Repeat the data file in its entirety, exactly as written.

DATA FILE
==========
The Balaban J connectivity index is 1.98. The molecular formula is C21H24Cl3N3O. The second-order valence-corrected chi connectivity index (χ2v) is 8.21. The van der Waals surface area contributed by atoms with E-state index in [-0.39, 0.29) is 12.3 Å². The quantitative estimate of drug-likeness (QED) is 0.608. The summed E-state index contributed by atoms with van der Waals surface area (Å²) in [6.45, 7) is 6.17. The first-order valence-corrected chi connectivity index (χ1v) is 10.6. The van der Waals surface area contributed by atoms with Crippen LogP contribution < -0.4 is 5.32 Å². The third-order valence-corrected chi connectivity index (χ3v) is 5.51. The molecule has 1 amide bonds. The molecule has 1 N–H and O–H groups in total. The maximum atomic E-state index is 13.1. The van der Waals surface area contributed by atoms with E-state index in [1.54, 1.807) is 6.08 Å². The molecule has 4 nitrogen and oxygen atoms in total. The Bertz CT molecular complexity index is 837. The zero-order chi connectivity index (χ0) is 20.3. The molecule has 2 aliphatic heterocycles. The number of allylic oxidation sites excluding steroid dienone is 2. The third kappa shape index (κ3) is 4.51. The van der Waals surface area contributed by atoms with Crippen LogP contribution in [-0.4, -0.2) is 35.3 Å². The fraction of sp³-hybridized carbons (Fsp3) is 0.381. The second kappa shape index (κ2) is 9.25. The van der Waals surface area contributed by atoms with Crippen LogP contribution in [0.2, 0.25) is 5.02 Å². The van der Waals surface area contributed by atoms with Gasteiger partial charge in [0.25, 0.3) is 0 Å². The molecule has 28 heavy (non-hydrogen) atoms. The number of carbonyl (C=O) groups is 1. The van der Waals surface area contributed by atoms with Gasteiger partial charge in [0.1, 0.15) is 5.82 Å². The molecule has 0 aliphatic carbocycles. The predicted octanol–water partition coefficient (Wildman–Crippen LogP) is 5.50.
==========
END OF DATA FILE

The Balaban J connectivity index is 1.98. The molecular formula is C21H24Cl3N3O. The second-order valence-corrected chi connectivity index (χ2v) is 8.21. The van der Waals surface area contributed by atoms with E-state index in [-0.39, 0.29) is 12.3 Å². The quantitative estimate of drug-likeness (QED) is 0.608. The summed E-state index contributed by atoms with van der Waals surface area (Å²) in [6.45, 7) is 6.17. The first-order valence-corrected chi connectivity index (χ1v) is 10.6. The van der Waals surface area contributed by atoms with Crippen LogP contribution < -0.4 is 5.32 Å². The third-order valence-corrected chi connectivity index (χ3v) is 5.51. The molecule has 1 amide bonds. The molecule has 1 N–H and O–H groups in total. The maximum atomic E-state index is 13.1. The van der Waals surface area contributed by atoms with E-state index in [1.54, 1.807) is 6.08 Å². The molecule has 4 nitrogen and oxygen atoms in total. The Bertz CT molecular complexity index is 837. The zero-order chi connectivity index (χ0) is 20.3. The molecule has 2 aliphatic heterocycles. The number of allylic oxidation sites excluding steroid dienone is 2. The third kappa shape index (κ3) is 4.51. The van der Waals surface area contributed by atoms with Crippen LogP contribution in [-0.4, -0.2) is 35.3 Å². The fraction of sp³-hybridized carbons (Fsp3) is 0.381. The second kappa shape index (κ2) is 9.25. The van der Waals surface area contributed by atoms with Crippen LogP contribution in [0.2, 0.25) is 5.02 Å². The van der Waals surface area contributed by atoms with Gasteiger partial charge in [0.25, 0.3) is 0 Å². The molecule has 28 heavy (non-hydrogen) atoms. The number of carbonyl (C=O) groups is 1. The van der Waals surface area contributed by atoms with Gasteiger partial charge in [0.1, 0.15) is 5.82 Å². The molecule has 0 aliphatic carbocycles. The predicted octanol–water partition coefficient (Wildman–Crippen LogP) is 5.50.